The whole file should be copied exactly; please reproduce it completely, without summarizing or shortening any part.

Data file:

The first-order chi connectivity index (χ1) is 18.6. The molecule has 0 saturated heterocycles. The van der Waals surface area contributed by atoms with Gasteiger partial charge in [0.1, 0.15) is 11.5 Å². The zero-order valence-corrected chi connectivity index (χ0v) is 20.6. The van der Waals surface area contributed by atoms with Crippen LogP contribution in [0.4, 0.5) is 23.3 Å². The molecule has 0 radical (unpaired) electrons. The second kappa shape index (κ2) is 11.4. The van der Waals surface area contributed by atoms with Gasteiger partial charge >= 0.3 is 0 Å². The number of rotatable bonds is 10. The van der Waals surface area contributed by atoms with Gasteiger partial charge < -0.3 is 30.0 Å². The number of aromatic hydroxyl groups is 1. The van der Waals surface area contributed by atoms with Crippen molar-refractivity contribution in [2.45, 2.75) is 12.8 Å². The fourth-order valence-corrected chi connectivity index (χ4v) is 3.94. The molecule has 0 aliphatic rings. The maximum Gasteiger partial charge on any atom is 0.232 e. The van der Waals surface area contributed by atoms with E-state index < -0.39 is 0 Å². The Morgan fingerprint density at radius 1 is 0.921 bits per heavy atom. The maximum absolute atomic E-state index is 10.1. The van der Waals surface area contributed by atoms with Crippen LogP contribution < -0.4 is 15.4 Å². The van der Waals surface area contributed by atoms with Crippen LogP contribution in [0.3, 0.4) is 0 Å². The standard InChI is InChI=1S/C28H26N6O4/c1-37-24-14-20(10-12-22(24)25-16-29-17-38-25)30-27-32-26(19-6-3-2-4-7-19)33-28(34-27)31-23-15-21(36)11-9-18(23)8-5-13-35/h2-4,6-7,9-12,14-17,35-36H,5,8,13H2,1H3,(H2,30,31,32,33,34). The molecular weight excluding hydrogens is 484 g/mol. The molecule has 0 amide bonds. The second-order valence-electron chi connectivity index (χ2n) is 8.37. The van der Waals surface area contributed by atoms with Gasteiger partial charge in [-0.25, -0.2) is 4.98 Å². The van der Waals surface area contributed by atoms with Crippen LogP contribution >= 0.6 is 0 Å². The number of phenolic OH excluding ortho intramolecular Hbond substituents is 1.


The first-order chi connectivity index (χ1) is 18.6. The molecule has 0 saturated heterocycles. The van der Waals surface area contributed by atoms with Gasteiger partial charge in [0.1, 0.15) is 11.5 Å². The zero-order valence-corrected chi connectivity index (χ0v) is 20.6. The van der Waals surface area contributed by atoms with Crippen LogP contribution in [0.4, 0.5) is 23.3 Å². The molecule has 0 radical (unpaired) electrons. The second kappa shape index (κ2) is 11.4. The van der Waals surface area contributed by atoms with Gasteiger partial charge >= 0.3 is 0 Å². The number of rotatable bonds is 10. The van der Waals surface area contributed by atoms with Gasteiger partial charge < -0.3 is 30.0 Å². The number of aromatic hydroxyl groups is 1. The van der Waals surface area contributed by atoms with Crippen molar-refractivity contribution in [2.45, 2.75) is 12.8 Å². The fourth-order valence-corrected chi connectivity index (χ4v) is 3.94. The molecule has 0 aliphatic rings. The maximum Gasteiger partial charge on any atom is 0.232 e. The van der Waals surface area contributed by atoms with E-state index < -0.39 is 0 Å². The Morgan fingerprint density at radius 1 is 0.921 bits per heavy atom. The maximum absolute atomic E-state index is 10.1. The van der Waals surface area contributed by atoms with Crippen LogP contribution < -0.4 is 15.4 Å². The van der Waals surface area contributed by atoms with Crippen LogP contribution in [0.3, 0.4) is 0 Å². The standard InChI is InChI=1S/C28H26N6O4/c1-37-24-14-20(10-12-22(24)25-16-29-17-38-25)30-27-32-26(19-6-3-2-4-7-19)33-28(34-27)31-23-15-21(36)11-9-18(23)8-5-13-35/h2-4,6-7,9-12,14-17,35-36H,5,8,13H2,1H3,(H2,30,31,32,33,34). The molecular weight excluding hydrogens is 484 g/mol. The molecule has 0 amide bonds. The second-order valence-electron chi connectivity index (χ2n) is 8.37. The van der Waals surface area contributed by atoms with Gasteiger partial charge in [-0.25, -0.2) is 4.98 Å². The van der Waals surface area contributed by atoms with Crippen LogP contribution >= 0.6 is 0 Å². The number of phenolic OH excluding ortho intramolecular Hbond substituents is 1.